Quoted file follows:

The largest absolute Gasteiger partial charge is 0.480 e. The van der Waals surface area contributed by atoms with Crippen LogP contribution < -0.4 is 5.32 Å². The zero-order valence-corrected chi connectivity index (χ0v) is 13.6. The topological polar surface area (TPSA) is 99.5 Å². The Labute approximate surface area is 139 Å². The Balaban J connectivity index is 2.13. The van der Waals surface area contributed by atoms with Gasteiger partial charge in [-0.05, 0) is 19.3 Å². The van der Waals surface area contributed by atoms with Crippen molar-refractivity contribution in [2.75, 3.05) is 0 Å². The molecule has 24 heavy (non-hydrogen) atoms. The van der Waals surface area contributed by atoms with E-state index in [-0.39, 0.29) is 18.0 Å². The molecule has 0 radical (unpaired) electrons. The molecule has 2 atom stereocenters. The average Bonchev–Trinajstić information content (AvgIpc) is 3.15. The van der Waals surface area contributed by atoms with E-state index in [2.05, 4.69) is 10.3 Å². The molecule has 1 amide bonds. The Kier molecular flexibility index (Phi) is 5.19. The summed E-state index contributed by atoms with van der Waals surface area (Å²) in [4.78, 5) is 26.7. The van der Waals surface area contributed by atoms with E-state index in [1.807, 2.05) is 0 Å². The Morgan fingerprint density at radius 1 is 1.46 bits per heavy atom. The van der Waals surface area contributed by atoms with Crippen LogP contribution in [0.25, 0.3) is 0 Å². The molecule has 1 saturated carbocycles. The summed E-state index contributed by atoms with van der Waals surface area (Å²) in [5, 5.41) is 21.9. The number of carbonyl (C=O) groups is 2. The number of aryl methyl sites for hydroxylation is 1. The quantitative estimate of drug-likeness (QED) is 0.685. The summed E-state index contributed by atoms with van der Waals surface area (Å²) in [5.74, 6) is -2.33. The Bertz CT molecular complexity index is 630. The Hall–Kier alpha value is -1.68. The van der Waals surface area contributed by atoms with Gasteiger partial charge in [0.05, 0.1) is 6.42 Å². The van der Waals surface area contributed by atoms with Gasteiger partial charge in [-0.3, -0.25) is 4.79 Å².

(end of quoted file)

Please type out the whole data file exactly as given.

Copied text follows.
The largest absolute Gasteiger partial charge is 0.480 e. The van der Waals surface area contributed by atoms with Crippen LogP contribution < -0.4 is 5.32 Å². The zero-order valence-corrected chi connectivity index (χ0v) is 13.6. The topological polar surface area (TPSA) is 99.5 Å². The Labute approximate surface area is 139 Å². The Balaban J connectivity index is 2.13. The van der Waals surface area contributed by atoms with Gasteiger partial charge in [-0.05, 0) is 19.3 Å². The van der Waals surface area contributed by atoms with Crippen molar-refractivity contribution in [2.75, 3.05) is 0 Å². The molecule has 24 heavy (non-hydrogen) atoms. The van der Waals surface area contributed by atoms with E-state index in [-0.39, 0.29) is 18.0 Å². The molecule has 0 radical (unpaired) electrons. The molecule has 2 atom stereocenters. The average Bonchev–Trinajstić information content (AvgIpc) is 3.15. The van der Waals surface area contributed by atoms with E-state index in [2.05, 4.69) is 10.3 Å². The molecule has 1 amide bonds. The Kier molecular flexibility index (Phi) is 5.19. The summed E-state index contributed by atoms with van der Waals surface area (Å²) in [4.78, 5) is 26.7. The van der Waals surface area contributed by atoms with E-state index in [1.807, 2.05) is 0 Å². The Morgan fingerprint density at radius 1 is 1.46 bits per heavy atom. The van der Waals surface area contributed by atoms with Crippen LogP contribution in [0.25, 0.3) is 0 Å². The molecule has 1 saturated carbocycles. The summed E-state index contributed by atoms with van der Waals surface area (Å²) in [5, 5.41) is 21.9. The number of carbonyl (C=O) groups is 2. The number of aryl methyl sites for hydroxylation is 1. The quantitative estimate of drug-likeness (QED) is 0.685. The summed E-state index contributed by atoms with van der Waals surface area (Å²) in [5.74, 6) is -2.33. The Bertz CT molecular complexity index is 630. The Hall–Kier alpha value is -1.68. The van der Waals surface area contributed by atoms with Gasteiger partial charge in [0.05, 0.1) is 6.42 Å². The van der Waals surface area contributed by atoms with Gasteiger partial charge in [-0.3, -0.25) is 4.79 Å².